Archive for the ‘Wall Street Bailout’ Category

Karl Marx for president?

September 30, 2008

By David Farside

I met an old friend for coffee Sunday  and we had a heated discussion on the bailout of financial institutions by the taxpayers in this so-called Capitalistic society. I always argue that we really don’t live under the banner of Capitalism. Instead, in a large part, we live by  some of the ten basic doctrines of the Communist Manifesto published by Karl Marx in 1848. One of Marx’s proposals was a heavy progressive or graduated income tax. And that is exactly what we have today.

In 1862, fifteen  years after Marx’s  publication,  the democratic United States Government  enacted the first income tax law  to finance the civil war.  Inheritance tax also made it debated debut in the same year.

The 1862  act also established the position for a   commissioner of internal revenue. The commissioner had the power to levy and collect taxes and to seize property and income through prosecution. Sound familiar? In 1913, the 13th Amendment to  the Constitution made income tax permanent.  In 1943 withholding income tax was enacted, shoving   the final dagger in the heart of the working class American citizens.

Marx knew how to deal with rebels and enemies of the state. His manifesto recommends the confiscation of property held by  rebels. Today, we freeze bank accounts and seize property owned by foreign governments or terrorist who threaten to rebel against us.

We followed the example of Marx’s ideas on education and child labor. Thanks to Horace Mann, the first Secretary of the Board of Education for Massachusetts, the public funding for a free elementary  education began. Mann started the  “common school” movement and by 1870, all the states provided free elementary education  for our children enrolled in k-8.

While the socialist Marx and his Communist party argued to protect  children from being exploited in factories the U.S.  Demanded children enter the work force.  As late as 1852, the City of Philadelphia still mandated that all children had to work.

It took the great depression,  years after Marx wrote his manifesto, for the American government to take his advise. During that time adults were willing to work for the same wages as children. So in 1938, President Franklin D. Roosevelt signed the Fair Labor Standards act. It didn’t end all the child  labor practices but it did limit many forms of child labor abuses.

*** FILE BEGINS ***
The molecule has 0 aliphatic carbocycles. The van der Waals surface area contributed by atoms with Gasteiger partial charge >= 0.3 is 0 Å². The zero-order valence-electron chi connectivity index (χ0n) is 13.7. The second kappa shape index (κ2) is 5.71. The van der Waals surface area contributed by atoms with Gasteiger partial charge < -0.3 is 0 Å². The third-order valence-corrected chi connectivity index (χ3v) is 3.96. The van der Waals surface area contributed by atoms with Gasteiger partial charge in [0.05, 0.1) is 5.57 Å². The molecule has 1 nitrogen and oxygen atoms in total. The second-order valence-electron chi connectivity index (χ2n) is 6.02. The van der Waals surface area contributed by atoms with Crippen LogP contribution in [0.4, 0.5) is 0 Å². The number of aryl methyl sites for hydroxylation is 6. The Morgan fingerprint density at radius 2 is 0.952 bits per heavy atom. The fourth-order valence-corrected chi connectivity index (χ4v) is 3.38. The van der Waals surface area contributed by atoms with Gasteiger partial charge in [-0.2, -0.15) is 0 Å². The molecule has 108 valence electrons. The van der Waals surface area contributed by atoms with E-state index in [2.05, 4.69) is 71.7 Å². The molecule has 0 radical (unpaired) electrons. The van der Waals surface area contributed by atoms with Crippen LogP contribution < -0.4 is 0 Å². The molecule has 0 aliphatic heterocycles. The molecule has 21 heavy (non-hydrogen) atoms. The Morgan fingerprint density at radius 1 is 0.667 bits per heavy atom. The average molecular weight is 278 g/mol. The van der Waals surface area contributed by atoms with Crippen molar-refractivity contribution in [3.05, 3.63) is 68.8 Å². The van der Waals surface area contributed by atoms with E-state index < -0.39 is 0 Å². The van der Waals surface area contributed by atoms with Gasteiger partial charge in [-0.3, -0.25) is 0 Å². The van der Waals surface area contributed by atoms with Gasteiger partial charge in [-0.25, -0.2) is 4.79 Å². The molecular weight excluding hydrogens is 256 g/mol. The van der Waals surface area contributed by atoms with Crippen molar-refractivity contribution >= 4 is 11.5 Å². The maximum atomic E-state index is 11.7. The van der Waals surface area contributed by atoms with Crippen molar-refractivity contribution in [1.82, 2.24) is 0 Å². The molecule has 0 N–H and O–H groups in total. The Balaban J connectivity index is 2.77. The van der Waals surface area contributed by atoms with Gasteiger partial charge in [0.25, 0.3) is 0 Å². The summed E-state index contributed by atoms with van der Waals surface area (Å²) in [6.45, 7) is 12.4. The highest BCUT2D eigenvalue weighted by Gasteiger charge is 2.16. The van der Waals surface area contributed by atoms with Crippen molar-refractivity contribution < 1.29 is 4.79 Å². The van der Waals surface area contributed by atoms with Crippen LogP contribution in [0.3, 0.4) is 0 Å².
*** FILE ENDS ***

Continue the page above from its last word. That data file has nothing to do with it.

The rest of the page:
Marx believed in the centralization of credit by means of a national bank with  state capitol and an exclusive monopoly. Heading the philosophy of Marx , our Congress passed the National Bank Act in 1864. It  established a national currency and a state security holding body to handle the monetary policy of the government. It also authorized the Treasury Dept. To examine and regulate  the nationally-charted branches of the central bank. Now the central banks and the treasury department are using at least a $trillion of taxpayers money to provide corporate welfare for mortgage and financial companies.

We should have seen this coming. Back in 1979 Chrysler was almost bankrupt. The U.S. Government loaned Chrysler a reported $1.2 billion in loan guarantees. By July in 1983 chairman Lee Iacocca announced that Chrysler would pay off the debt and it didn’t cost the taxpayer anything. He also stated that he would push for more government intervention in American business and industry. Quoting a heritage foundation article,  Iacocca said federal loan guarantees will be the key to American corporate success in the years ahead. It seems Iacocca  was 25 years ahead of the times.

On September 7  of this year, the Federal Government officially took control of Fannie Mae and Freddie mac, giving them a monopoly in  the mortgage business. Last Tuesday the government injected over $85 billion into AIG, one of the largest insurance companies in the world. And let’s not forget the  Bear Stearns deal that will cost the taxpayer $29 billion. And there is more to come.

Following Iacocca’s  lead, the auto manufactures are asking the taxpayers for a $50 billion loan to bail them out because they can’t compete in the so-called free market of capitalism. And there are  more bailouts on the way.

The treasury department recently spent over $150 billion giving “free money” to taxpayers in bush’s stimulus package because capitalism doesn’t work for the working class either.

So, have we seen the last of the hypocrisy  and failure of our free market-capitalist society.  Maybe.

Dan Seiver, finance professor at San Diego State uUniversity said, “Perhaps this idea that unfettered Capitalism is the way to go has finally been put to rest.”

My friend and I finished our coffee. On the way to the car he said “David, you make some good points regarding Karl Marx and I still don’t totally agree with you. But if I had to choose between Karl Marx and Bush as president, I would choose Marx.  It isn’t  Marx’ or  Socialism  we should be  concerned about; it’s Bush.  Bush has failed in his foreign  policy, economic strategy and social reform. We don’t have to worry about terrorists, the Russians, the Iranians or anyone else destroying our great country or our way of life. Bush has done it for them.”